The New York Times editorial board today endorsed an investigation of whether the Church of Jesus Christ of Latter-day Saints violated campaign finance laws with its enthusiastic support of Proposition 8 to roll back same-sex marriage in California. (The measure passed, but is now being challenged in the courts.) An excerpt:
"Based on the facts that have come out so far, the state is right to look into whether the church broke state laws by failing to report campaign-related expenditures...Churches, which risk their tax-exempt status if they endorse candidates, have more leeway in referendum campaigns. Still, when they enter the political fray, they have the same obligation to follow the rules that nonreligious groups do."
The California Fair Political Practices Commission is investigating the role of the Mormon church in the campaign in response to a complaint from Californians Against Hate, an organization supporting same-sex marriage, alleging that the Mormon church failed to report non-monetary contributions to the campaign. The Mormon church has posted explanations of its position, along with statements defending it, here.
Also, San Francisco Chronicle religion writer Matthai Kuruvila on Friday took a look at an argument by some supporters of same-sex marriage that the Mormon church and others should lose their tax-exempt status because of their advocacy work. The story suggests that such a move is highly unlikely. An excerpt:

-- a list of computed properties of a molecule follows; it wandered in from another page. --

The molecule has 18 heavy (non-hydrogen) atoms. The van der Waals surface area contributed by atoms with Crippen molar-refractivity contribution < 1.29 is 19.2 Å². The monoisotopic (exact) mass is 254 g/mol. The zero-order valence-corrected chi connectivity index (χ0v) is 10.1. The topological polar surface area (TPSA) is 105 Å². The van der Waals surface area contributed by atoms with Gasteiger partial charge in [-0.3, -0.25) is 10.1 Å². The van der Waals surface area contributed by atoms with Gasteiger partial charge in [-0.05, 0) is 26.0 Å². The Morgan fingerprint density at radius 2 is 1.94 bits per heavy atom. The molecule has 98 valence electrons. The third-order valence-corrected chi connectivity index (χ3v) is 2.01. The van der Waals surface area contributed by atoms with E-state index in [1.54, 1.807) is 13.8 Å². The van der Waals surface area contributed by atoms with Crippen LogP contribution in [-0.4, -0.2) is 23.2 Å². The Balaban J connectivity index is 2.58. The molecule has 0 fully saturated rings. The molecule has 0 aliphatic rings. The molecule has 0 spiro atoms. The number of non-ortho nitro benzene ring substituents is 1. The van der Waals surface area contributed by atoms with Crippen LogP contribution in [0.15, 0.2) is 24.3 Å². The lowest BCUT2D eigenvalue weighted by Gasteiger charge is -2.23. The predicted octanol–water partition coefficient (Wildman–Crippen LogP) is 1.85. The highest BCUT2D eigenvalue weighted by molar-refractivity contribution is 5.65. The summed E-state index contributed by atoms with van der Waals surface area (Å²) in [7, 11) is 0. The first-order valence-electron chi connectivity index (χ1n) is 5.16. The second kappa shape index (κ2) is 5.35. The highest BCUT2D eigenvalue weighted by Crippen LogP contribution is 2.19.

"Interviews with experts and activists on the issue say Prop. 8 opponents should look elsewhere for reasons to criticize the measure's supporters. 'They almost certainly have not violated their tax exemption,' said Barry Lynn, executive director of Americans United for the Separation of Church and State, the leading advocacy organization on the issue. 'While the tax code has a zero tolerance for endorsements of candidates, the tax code gives wide latitude for churches to engage in discussions of policy matters and moral questions, including when posed as initiatives.' Generally speaking, churches, schools, and nonprofits that are 501c(3) organizations are prohibited from spending more than 20 percent of their budgets on political activities, Lynn said, noting that his organization is held to the same standard. The 20 percent threshold means that the Catholic or Mormon churches, whose organizations span the globe, would have had to spend hundreds of millions of dollars - if not billions - to violate their tax-exempt status."
(Photo, by Reed Saxon/AP, shows a gay marriage protest outside the LDS temple in Los Angeles on Nov. 12.)